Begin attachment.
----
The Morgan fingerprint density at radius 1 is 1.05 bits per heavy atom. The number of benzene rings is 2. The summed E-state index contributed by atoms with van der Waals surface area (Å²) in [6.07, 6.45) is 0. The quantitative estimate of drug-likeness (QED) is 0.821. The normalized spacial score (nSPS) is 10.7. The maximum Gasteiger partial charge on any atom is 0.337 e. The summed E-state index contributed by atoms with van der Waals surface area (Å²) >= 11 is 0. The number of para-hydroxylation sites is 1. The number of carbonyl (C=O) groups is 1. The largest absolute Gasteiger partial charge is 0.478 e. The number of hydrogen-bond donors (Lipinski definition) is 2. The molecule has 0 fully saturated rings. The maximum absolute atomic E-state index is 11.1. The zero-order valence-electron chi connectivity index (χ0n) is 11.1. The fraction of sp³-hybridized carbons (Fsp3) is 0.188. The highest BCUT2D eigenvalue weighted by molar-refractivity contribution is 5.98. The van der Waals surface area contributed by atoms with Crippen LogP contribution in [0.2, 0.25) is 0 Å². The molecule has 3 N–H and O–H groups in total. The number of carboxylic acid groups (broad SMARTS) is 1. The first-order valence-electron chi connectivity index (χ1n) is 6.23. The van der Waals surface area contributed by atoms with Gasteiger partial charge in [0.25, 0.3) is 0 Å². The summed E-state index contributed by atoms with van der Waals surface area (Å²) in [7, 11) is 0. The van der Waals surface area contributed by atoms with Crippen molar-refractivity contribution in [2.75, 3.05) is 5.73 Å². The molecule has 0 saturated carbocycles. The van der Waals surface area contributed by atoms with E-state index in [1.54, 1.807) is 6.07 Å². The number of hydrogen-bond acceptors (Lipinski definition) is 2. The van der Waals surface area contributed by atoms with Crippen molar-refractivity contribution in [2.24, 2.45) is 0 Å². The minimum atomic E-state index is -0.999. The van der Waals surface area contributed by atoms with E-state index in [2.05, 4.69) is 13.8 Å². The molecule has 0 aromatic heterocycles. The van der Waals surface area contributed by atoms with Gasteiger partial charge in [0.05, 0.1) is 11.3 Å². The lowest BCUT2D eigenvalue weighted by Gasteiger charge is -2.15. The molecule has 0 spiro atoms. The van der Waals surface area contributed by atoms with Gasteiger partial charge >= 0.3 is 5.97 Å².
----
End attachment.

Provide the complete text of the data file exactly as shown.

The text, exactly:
The Morgan fingerprint density at radius 1 is 1.05 bits per heavy atom. The number of benzene rings is 2. The summed E-state index contributed by atoms with van der Waals surface area (Å²) in [6.07, 6.45) is 0. The quantitative estimate of drug-likeness (QED) is 0.821. The normalized spacial score (nSPS) is 10.7. The maximum Gasteiger partial charge on any atom is 0.337 e. The summed E-state index contributed by atoms with van der Waals surface area (Å²) >= 11 is 0. The number of para-hydroxylation sites is 1. The number of carbonyl (C=O) groups is 1. The largest absolute Gasteiger partial charge is 0.478 e. The number of hydrogen-bond donors (Lipinski definition) is 2. The molecule has 0 fully saturated rings. The maximum absolute atomic E-state index is 11.1. The zero-order valence-electron chi connectivity index (χ0n) is 11.1. The fraction of sp³-hybridized carbons (Fsp3) is 0.188. The highest BCUT2D eigenvalue weighted by molar-refractivity contribution is 5.98. The van der Waals surface area contributed by atoms with Crippen LogP contribution in [0.2, 0.25) is 0 Å². The molecule has 3 N–H and O–H groups in total. The number of carboxylic acid groups (broad SMARTS) is 1. The first-order valence-electron chi connectivity index (χ1n) is 6.23. The van der Waals surface area contributed by atoms with Gasteiger partial charge in [0.25, 0.3) is 0 Å². The summed E-state index contributed by atoms with van der Waals surface area (Å²) in [7, 11) is 0. The van der Waals surface area contributed by atoms with Crippen molar-refractivity contribution in [2.75, 3.05) is 5.73 Å². The molecule has 0 saturated carbocycles. The van der Waals surface area contributed by atoms with E-state index in [1.54, 1.807) is 6.07 Å². The number of hydrogen-bond acceptors (Lipinski definition) is 2. The van der Waals surface area contributed by atoms with Crippen molar-refractivity contribution in [2.24, 2.45) is 0 Å². The minimum atomic E-state index is -0.999. The van der Waals surface area contributed by atoms with E-state index in [2.05, 4.69) is 13.8 Å². The molecule has 0 aromatic heterocycles. The van der Waals surface area contributed by atoms with Gasteiger partial charge in [0.05, 0.1) is 11.3 Å². The lowest BCUT2D eigenvalue weighted by Gasteiger charge is -2.15. The molecule has 0 spiro atoms. The van der Waals surface area contributed by atoms with Gasteiger partial charge >= 0.3 is 5.97 Å².